I understand how you’re feeling, because every once in a while I find feelings of annoyance gurgling up when I think about the fact that my mom and stepdad aren’t contributing a single cent to my wedding but just blew through the $150k my grandparents left them, putting nothing in savings and leaving nothing for their kids.  But it goes away pretty quickly because as two people getting married, the only money we can count on is our own.  Anything else is a gift that we should be grateful for and surprised to receive.  If your Future In-Laws don’t want to contribute to your wedding, that’s okay, you shouldn’t expect them to.  And you can’t be mad when they choose to spend their money on things that they want for themselves.  I’m sorry you’re upset, but I really hope you let this one go!  Good luck! 

Post # 9
Member
5263 posts
Bee Keeper
  • Wedding: June 2012

Parents don’t have to pay for weddings. It’s easy to fall into a trap of “but they said they didn’t have enough money and they’re buying x, y and z.” but the bottom line is it’s their money – they don’t owe anything towards your wedding.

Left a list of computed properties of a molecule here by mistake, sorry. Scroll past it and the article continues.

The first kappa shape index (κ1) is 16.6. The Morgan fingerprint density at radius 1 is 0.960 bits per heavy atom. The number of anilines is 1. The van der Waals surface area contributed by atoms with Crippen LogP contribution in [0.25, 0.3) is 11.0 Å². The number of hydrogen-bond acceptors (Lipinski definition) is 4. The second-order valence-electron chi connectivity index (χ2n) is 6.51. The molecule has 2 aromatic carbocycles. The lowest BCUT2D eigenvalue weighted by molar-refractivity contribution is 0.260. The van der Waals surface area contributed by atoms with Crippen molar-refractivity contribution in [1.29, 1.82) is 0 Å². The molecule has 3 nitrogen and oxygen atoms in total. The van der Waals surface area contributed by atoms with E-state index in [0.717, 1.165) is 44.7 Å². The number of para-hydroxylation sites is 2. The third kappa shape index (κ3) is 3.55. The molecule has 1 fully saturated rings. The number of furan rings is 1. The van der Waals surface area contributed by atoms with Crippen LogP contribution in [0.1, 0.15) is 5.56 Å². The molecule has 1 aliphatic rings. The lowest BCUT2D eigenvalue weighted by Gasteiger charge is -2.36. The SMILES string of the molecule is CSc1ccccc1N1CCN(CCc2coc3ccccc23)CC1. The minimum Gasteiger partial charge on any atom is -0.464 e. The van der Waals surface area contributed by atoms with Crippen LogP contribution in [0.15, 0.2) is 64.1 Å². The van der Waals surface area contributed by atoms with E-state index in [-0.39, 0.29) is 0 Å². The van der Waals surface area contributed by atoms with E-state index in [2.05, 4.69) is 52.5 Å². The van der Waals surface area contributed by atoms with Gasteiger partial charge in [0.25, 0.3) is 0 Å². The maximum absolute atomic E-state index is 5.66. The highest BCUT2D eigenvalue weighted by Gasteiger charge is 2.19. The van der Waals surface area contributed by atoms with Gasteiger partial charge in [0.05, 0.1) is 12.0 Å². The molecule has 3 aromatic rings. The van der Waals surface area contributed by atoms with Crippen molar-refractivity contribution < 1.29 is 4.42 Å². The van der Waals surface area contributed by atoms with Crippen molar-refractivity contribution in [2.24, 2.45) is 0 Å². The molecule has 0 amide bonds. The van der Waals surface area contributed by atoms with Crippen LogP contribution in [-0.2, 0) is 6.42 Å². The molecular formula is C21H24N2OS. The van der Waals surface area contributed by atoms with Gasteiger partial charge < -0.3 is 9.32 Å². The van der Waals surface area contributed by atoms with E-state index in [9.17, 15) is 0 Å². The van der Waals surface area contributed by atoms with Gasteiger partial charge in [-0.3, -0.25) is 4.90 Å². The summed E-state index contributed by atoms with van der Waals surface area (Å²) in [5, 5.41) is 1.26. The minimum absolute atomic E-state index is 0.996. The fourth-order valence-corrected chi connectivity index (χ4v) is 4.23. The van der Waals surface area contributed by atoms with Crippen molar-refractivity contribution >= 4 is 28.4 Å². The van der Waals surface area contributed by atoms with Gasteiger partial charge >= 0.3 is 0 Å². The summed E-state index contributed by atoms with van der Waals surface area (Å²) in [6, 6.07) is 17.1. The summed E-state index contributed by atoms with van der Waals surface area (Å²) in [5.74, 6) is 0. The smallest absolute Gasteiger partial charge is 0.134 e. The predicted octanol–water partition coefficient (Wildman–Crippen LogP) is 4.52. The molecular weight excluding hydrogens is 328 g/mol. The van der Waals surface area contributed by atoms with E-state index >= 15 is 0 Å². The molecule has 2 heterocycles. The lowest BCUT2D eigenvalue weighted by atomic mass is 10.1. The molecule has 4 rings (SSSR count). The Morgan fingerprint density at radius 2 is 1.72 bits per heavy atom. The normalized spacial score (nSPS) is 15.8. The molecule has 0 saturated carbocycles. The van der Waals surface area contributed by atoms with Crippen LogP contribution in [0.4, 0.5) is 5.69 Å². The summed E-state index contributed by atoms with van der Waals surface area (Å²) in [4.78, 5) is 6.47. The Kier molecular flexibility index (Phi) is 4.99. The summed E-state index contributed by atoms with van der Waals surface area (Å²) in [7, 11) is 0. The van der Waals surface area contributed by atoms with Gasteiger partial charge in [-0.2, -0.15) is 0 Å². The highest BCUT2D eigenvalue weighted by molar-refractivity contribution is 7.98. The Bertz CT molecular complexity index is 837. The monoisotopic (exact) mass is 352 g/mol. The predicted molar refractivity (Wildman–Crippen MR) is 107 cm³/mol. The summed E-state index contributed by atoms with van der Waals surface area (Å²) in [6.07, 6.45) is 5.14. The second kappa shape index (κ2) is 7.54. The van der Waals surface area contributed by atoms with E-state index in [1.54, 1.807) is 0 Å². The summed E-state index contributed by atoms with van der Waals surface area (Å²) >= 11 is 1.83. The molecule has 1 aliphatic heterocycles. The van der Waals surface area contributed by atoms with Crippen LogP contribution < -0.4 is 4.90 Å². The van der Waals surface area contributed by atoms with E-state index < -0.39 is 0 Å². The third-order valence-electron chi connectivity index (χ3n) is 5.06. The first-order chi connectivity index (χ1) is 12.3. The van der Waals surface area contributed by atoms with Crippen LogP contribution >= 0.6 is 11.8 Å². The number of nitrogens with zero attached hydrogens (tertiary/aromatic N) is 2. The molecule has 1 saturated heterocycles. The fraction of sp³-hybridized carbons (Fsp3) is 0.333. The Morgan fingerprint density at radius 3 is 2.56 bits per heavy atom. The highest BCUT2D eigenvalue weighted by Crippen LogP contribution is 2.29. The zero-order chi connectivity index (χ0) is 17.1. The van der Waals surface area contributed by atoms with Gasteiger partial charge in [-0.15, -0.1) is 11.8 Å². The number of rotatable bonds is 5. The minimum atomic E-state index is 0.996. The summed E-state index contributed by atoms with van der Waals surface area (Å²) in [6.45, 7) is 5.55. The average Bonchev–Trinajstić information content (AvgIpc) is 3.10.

I was the same way when I first went off to college. My parents agreed to chip in half of my rent for my first year, and then after I had signed a lease changed their minds and told me I had to pay for everything. I thought it was so unfair that they were looking for a new house, going on vacation, etc, and not helping me out. But you know what? It wasn’t. I was 18, and even though it was hard as hell to be slammed with things like electric bills, etc that I had never considered before, it helped me grow up and learn to live frugally. It also made me realize that I was selfish for assuming that they should help, or that they owed me anything. 

The caveat that I would have in your case is that you do have the right to pull the “we can’t afford it” card – if they have issues with the guest list, the food, etc, it’s totally your right to say no. 

Post # 10
Member
1740 posts
Bumble bee
  • Wedding: July 2010